Solid-State and Viscous Sintering
A typical sintering process involves solid-liquid and liquid-solid phase transformations in highly heterogeneous systems such as powders of ceramics and metals which are sintered to bind the particles during heat/pressure treatments. The aim of this project is to understand the mechanisms of sintering at the mesoscopic scale, where phase-field and Lattice-Boltzmann methods are two suitable approaches to simulate the microstructural evolution of the materials.
In the first stage, the viscous sintering process is studied by using the Lattice-Boltzmann method: the densification of the sinter body is described by using the relative density as the solution parameter. Additionally, the effective viscosity evolution can be determined during the sintering simulation.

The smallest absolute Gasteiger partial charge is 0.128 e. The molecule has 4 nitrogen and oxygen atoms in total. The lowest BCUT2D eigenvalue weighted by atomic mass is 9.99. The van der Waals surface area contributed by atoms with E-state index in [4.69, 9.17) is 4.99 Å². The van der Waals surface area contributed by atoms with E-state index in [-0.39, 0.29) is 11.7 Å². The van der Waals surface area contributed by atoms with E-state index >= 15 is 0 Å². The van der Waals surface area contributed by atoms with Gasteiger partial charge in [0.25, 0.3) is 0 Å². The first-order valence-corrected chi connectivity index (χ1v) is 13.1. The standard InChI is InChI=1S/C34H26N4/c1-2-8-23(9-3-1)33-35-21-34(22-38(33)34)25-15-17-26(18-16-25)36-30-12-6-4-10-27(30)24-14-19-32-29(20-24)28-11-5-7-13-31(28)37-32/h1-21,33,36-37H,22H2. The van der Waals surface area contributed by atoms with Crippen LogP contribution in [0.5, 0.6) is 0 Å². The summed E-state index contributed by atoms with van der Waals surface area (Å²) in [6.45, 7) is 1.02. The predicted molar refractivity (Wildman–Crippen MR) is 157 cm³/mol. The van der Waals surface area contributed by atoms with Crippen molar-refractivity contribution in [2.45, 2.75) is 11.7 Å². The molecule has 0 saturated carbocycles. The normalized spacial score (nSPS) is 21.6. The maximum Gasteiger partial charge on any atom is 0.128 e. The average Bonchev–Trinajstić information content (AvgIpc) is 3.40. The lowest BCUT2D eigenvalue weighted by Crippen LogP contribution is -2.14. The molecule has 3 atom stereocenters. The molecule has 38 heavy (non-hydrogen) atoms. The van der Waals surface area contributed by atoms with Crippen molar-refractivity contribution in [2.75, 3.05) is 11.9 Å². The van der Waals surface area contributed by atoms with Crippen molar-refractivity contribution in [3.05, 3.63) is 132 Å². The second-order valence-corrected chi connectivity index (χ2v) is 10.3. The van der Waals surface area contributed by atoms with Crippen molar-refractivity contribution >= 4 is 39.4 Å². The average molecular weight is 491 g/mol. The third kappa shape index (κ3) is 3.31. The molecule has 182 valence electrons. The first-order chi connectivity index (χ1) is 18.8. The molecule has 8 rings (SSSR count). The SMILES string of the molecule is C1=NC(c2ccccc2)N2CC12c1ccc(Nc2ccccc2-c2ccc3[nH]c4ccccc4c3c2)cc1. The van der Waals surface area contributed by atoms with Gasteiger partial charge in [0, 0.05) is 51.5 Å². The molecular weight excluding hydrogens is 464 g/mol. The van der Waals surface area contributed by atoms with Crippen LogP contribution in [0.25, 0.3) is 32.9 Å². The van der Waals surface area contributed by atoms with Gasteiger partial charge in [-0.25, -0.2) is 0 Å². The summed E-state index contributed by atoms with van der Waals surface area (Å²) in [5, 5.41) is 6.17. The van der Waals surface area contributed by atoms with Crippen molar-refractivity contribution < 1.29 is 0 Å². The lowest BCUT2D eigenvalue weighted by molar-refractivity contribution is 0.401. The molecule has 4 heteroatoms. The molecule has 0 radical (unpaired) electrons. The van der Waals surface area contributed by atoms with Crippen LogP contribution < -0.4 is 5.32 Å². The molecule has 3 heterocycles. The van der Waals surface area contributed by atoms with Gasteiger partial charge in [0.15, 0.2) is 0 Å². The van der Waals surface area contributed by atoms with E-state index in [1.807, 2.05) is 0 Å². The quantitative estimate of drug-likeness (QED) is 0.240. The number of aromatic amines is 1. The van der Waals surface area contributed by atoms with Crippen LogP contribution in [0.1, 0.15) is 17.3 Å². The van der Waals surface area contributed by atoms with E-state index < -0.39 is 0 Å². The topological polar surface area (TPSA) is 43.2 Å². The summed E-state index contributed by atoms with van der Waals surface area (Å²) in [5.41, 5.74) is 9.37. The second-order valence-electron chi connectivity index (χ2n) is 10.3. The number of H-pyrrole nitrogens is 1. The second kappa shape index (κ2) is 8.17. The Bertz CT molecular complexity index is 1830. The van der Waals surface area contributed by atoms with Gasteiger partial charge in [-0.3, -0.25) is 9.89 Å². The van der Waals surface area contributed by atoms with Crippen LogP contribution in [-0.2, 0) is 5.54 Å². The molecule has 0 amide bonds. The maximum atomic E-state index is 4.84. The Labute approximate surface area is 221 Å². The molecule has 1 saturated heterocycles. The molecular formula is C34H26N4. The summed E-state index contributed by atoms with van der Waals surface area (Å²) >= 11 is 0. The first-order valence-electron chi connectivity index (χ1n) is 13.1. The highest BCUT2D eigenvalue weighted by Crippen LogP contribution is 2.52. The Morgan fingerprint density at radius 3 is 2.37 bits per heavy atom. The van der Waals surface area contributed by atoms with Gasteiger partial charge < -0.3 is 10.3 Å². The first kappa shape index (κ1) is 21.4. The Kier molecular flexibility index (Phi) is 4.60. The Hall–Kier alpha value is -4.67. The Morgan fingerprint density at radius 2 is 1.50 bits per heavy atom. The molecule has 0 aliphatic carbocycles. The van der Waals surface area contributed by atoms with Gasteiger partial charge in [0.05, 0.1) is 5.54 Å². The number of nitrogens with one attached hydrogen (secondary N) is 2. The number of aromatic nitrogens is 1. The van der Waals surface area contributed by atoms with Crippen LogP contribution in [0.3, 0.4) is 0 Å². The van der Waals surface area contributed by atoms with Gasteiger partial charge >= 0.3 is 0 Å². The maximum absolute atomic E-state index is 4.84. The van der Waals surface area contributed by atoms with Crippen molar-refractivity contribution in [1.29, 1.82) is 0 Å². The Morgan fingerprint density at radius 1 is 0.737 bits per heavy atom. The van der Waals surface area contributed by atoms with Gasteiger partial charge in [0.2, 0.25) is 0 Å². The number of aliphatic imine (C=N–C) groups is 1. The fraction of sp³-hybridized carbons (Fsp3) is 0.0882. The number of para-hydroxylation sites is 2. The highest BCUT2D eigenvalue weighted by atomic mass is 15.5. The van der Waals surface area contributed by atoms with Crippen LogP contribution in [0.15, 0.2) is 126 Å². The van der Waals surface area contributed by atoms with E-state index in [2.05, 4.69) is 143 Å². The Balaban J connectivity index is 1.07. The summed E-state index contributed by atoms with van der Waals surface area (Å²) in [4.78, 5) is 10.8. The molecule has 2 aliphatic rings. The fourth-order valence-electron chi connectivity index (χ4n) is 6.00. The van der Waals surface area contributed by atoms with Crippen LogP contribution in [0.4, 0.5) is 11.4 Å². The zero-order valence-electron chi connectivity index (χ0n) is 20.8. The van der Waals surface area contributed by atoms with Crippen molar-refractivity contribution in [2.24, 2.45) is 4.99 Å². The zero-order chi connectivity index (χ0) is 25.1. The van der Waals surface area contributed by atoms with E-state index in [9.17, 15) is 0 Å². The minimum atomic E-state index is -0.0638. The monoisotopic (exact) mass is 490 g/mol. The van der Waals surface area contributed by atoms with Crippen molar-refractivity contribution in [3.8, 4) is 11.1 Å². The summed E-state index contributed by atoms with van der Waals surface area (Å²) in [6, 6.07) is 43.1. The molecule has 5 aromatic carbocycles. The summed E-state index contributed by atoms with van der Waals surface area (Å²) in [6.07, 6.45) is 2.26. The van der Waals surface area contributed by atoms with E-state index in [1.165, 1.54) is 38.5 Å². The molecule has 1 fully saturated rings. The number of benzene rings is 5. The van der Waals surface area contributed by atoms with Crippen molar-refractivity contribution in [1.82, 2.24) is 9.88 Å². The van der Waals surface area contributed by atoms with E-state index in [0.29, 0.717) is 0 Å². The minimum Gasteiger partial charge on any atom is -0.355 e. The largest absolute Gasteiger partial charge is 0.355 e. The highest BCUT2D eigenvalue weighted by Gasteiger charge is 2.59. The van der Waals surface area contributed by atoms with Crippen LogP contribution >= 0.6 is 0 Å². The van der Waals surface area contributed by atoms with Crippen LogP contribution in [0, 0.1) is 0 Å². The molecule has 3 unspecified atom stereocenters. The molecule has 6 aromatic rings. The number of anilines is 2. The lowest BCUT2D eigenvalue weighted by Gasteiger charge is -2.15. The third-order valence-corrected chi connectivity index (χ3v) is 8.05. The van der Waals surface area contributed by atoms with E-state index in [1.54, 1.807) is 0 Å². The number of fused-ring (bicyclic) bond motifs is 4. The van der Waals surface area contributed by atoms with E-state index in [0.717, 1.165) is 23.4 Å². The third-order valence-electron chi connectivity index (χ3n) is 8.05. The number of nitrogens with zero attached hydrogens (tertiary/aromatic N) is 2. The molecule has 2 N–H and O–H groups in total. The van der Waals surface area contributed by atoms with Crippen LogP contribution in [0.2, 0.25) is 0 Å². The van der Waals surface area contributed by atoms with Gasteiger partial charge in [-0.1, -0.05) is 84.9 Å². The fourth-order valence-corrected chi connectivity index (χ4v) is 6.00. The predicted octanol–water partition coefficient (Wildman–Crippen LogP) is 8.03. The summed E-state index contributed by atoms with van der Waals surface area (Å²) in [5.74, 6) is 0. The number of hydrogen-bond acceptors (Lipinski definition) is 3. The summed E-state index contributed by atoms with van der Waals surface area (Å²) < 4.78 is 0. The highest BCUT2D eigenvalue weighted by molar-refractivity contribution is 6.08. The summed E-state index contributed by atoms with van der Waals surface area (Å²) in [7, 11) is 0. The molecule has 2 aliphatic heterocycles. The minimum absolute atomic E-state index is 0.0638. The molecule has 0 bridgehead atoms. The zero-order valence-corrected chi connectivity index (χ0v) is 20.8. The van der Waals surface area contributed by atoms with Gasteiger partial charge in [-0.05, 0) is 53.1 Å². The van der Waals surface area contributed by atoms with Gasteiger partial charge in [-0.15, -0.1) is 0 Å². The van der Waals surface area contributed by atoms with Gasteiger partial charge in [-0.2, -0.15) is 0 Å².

Combining the phase-field method for controlling the interfacial properties with the Lattice-Boltzmann method for solving liquid flow problems is a more advanced technique, since it enables us to study more complicated cases during sintering while having full control of the interfacial properties. Hence, this new approach provides a convenient way to control the different mechanisms involved in a sintering process and thus to identify the influence of the individual contributions to the final material properties.